§ 702.3(a) of the Magnuson-Moss Warranty regulations requires that sellers:
of a consumer product with a written warranty shall make a text of the warranty readily available for examination by the prospective buyer by:
(1) Displaying it in close proximity to the warranted product, or
(2) Furnishing it upon request prior to sale and placing signs reasonably calculated to elicit the prospective buyer's attention in prominent locations in the store or department advising such prospective buyers of the availability of warranties upon request.
The goal of the provision is obviously to enable consumers to shop for better warranty coverage if they are so inclined. Our casebook suggests a field test of this provision in Problem 2-25, page 215: students are invited to visit local retailers selling appliances and determine compliance with the reg. One professor who required students to conduct the field test was kind enough to share the student papers with me. Most of the results would probably have disappointed the drafters of Magnuson-Moss. Though a salesperson at one store did offer to pull all the warranties out of the boxes (apparently making the student feel guilty) and another actually did so, others were less helpful.
Several of the salespeople responded by offering the terms of an extended warranty (which clearly doesn't comply with the reg) or by suggesting that the students check the warranties online (which is a closer question but in my view doesn't satisfy the reg either unless the store enables the customer to find the warranty on the web at the store). My own personal favorite paper was written by a student who first encountered a salesperson who said all the warranties were the same and thought that the requirement was satisfied by the extended warranty brochure which, for comparison's purposes, included a summary of a typical manufacturer's warranty. The student then asked for the manager. After some back-and-forth, the manager asked another salesperson to get a warranty for a different product by the same manufacturer, saying that it was the same thing. The manager's check of the manufacturer's web site found a general description of its warranty, but also elicited the news that the manufacturer provides in-home service for one year, something the manager hadn't known (so much for all warranties being the same). Meanwhile, the salesperson had returned with the manual for the wrong product, which in any event did not contain the warranty. Eventually, the manager became convinced that the student was a secret shopper checking up on him. He disappeared into the back for at least ten minutes, and finally returned with the warranty for the correct product. He also brought the student into the staff break room where he showed the student a plaque he had won for scoring a ten on a previous visit from a secret shopper.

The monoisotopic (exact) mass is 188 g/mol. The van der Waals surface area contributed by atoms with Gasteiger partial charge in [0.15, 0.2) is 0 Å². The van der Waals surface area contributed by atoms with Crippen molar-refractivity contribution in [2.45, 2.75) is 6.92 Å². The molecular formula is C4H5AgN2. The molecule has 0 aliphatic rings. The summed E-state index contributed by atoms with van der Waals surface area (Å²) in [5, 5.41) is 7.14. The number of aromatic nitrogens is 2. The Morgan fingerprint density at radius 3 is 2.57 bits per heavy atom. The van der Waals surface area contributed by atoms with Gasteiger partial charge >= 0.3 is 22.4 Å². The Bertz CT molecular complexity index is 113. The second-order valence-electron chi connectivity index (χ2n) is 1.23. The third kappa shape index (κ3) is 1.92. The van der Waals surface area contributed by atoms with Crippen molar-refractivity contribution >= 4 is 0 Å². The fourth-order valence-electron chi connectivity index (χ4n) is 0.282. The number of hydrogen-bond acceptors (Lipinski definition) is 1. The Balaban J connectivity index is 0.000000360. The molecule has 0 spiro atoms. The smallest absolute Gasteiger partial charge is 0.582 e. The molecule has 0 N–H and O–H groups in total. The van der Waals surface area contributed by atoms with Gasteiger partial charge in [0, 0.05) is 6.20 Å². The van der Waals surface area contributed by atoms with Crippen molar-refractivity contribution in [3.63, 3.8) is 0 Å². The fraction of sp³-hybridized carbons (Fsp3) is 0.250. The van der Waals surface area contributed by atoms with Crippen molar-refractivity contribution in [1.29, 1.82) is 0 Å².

Some other entertaining tidbits: one salesperson suggested that if a student was so interested in reading a warranty, she should just buy a TV. Another pointed to a small card displaying the price and a description of the warranty as "one year parts and labor." The card also stated that additional terms of the warranty were available upon request. The clerk insisted that all of the information was available on the card and refused to give any other information. Still another clerk said that getting the warranty would require ninety minutes because it had to be found on the web and printed out.
I suspect that if consumers genuinely cared about warranty terms, sellers would be more accustomed to such queries and would be better able to provide the warranties. So maybe the field exercise tells us as much about consumers as it does about sellers. If consumers don't care enough to ask for the warranties, is any purpose served by requiring sellers to have them on hand (which, in any event, often seems not to occur, if these experiences are representative)?